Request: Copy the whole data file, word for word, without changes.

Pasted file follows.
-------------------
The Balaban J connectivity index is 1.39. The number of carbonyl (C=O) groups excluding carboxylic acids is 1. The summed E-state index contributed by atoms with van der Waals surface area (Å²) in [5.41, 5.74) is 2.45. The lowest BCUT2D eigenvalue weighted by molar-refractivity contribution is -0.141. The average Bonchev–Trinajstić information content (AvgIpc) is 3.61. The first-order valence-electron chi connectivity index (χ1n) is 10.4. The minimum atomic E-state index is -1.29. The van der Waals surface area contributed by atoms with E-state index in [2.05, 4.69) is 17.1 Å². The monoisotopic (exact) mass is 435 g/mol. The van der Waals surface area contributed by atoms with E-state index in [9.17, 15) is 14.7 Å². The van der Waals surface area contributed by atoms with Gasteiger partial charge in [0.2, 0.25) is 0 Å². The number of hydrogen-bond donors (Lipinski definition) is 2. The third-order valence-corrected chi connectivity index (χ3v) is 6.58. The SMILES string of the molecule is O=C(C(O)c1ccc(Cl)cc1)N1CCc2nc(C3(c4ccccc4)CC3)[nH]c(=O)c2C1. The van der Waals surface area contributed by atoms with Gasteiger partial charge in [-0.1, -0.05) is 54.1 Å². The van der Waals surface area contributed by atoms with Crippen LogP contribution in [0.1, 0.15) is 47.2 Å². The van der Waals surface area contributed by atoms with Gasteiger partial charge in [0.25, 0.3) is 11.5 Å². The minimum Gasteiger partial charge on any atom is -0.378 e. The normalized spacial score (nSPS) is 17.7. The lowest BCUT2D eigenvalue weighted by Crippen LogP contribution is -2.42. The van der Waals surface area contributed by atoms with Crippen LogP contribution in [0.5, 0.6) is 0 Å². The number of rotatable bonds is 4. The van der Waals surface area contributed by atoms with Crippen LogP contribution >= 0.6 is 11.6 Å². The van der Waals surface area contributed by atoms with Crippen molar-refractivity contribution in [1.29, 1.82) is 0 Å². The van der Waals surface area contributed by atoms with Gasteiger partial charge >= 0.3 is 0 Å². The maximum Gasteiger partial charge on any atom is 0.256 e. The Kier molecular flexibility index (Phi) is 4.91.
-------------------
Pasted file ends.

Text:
The Balaban J connectivity index is 1.39. The number of carbonyl (C=O) groups excluding carboxylic acids is 1. The summed E-state index contributed by atoms with van der Waals surface area (Å²) in [5.41, 5.74) is 2.45. The lowest BCUT2D eigenvalue weighted by molar-refractivity contribution is -0.141. The average Bonchev–Trinajstić information content (AvgIpc) is 3.61. The first-order valence-electron chi connectivity index (χ1n) is 10.4. The minimum atomic E-state index is -1.29. The van der Waals surface area contributed by atoms with E-state index in [2.05, 4.69) is 17.1 Å². The monoisotopic (exact) mass is 435 g/mol. The van der Waals surface area contributed by atoms with E-state index in [9.17, 15) is 14.7 Å². The van der Waals surface area contributed by atoms with Gasteiger partial charge in [0.2, 0.25) is 0 Å². The number of hydrogen-bond donors (Lipinski definition) is 2. The third-order valence-corrected chi connectivity index (χ3v) is 6.58. The SMILES string of the molecule is O=C(C(O)c1ccc(Cl)cc1)N1CCc2nc(C3(c4ccccc4)CC3)[nH]c(=O)c2C1. The van der Waals surface area contributed by atoms with Gasteiger partial charge in [-0.1, -0.05) is 54.1 Å². The van der Waals surface area contributed by atoms with Crippen LogP contribution in [0.1, 0.15) is 47.2 Å². The van der Waals surface area contributed by atoms with Gasteiger partial charge in [0.25, 0.3) is 11.5 Å². The minimum Gasteiger partial charge on any atom is -0.378 e. The normalized spacial score (nSPS) is 17.7. The lowest BCUT2D eigenvalue weighted by Crippen LogP contribution is -2.42. The van der Waals surface area contributed by atoms with Crippen LogP contribution in [0.5, 0.6) is 0 Å². The number of rotatable bonds is 4. The van der Waals surface area contributed by atoms with Crippen LogP contribution >= 0.6 is 11.6 Å². The van der Waals surface area contributed by atoms with Crippen molar-refractivity contribution in [1.29, 1.82) is 0 Å². The van der Waals surface area contributed by atoms with Gasteiger partial charge >= 0.3 is 0 Å². The maximum Gasteiger partial charge on any atom is 0.256 e. The Kier molecular flexibility index (Phi) is 4.91.